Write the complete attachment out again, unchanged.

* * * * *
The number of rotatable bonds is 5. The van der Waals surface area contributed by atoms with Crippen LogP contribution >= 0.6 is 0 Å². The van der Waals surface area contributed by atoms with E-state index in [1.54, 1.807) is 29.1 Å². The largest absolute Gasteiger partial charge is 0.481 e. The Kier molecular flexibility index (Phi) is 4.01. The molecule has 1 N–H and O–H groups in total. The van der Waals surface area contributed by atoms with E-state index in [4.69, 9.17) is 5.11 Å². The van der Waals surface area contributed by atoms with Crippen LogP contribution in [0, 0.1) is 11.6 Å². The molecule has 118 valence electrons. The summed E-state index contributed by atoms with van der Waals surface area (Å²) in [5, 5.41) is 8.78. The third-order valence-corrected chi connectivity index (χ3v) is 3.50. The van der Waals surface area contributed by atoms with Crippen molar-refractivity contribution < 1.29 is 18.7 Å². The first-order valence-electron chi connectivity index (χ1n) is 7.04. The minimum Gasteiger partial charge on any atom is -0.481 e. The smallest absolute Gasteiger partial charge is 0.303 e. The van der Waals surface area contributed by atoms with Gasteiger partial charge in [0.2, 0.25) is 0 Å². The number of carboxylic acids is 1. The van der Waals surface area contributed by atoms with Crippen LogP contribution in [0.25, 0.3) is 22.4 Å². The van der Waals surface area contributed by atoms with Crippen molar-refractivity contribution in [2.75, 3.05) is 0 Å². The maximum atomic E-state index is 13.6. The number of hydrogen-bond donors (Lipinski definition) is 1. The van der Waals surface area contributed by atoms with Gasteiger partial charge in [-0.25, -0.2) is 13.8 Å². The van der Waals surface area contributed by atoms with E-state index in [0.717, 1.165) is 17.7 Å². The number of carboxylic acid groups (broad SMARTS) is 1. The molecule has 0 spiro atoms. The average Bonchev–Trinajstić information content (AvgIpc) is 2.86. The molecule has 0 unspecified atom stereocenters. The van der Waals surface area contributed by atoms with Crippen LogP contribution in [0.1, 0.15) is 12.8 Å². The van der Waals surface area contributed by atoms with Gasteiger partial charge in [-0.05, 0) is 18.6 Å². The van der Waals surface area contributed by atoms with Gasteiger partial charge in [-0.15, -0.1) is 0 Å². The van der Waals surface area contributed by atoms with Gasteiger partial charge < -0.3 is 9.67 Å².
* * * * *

The number of rotatable bonds is 5. The van der Waals surface area contributed by atoms with Crippen LogP contribution >= 0.6 is 0 Å². The van der Waals surface area contributed by atoms with E-state index in [1.54, 1.807) is 29.1 Å². The largest absolute Gasteiger partial charge is 0.481 e. The Kier molecular flexibility index (Phi) is 4.01. The molecule has 1 N–H and O–H groups in total. The van der Waals surface area contributed by atoms with E-state index in [4.69, 9.17) is 5.11 Å². The van der Waals surface area contributed by atoms with Crippen LogP contribution in [0, 0.1) is 11.6 Å². The molecule has 118 valence electrons. The summed E-state index contributed by atoms with van der Waals surface area (Å²) in [5, 5.41) is 8.78. The third-order valence-corrected chi connectivity index (χ3v) is 3.50. The van der Waals surface area contributed by atoms with Crippen molar-refractivity contribution < 1.29 is 18.7 Å². The first-order valence-electron chi connectivity index (χ1n) is 7.04. The minimum Gasteiger partial charge on any atom is -0.481 e. The smallest absolute Gasteiger partial charge is 0.303 e. The van der Waals surface area contributed by atoms with Gasteiger partial charge in [0.2, 0.25) is 0 Å². The number of carboxylic acids is 1. The van der Waals surface area contributed by atoms with Crippen LogP contribution in [0.25, 0.3) is 22.4 Å². The van der Waals surface area contributed by atoms with Crippen molar-refractivity contribution in [2.75, 3.05) is 0 Å². The maximum atomic E-state index is 13.6. The number of hydrogen-bond donors (Lipinski definition) is 1. The van der Waals surface area contributed by atoms with Gasteiger partial charge in [-0.25, -0.2) is 13.8 Å². The van der Waals surface area contributed by atoms with E-state index in [0.717, 1.165) is 17.7 Å². The number of carboxylic acid groups (broad SMARTS) is 1. The molecule has 0 spiro atoms. The average Bonchev–Trinajstić information content (AvgIpc) is 2.86. The molecule has 0 unspecified atom stereocenters. The van der Waals surface area contributed by atoms with Crippen LogP contribution in [0.1, 0.15) is 12.8 Å². The van der Waals surface area contributed by atoms with Gasteiger partial charge in [-0.05, 0) is 18.6 Å². The van der Waals surface area contributed by atoms with Gasteiger partial charge in [-0.15, -0.1) is 0 Å². The van der Waals surface area contributed by atoms with Gasteiger partial charge < -0.3 is 9.67 Å².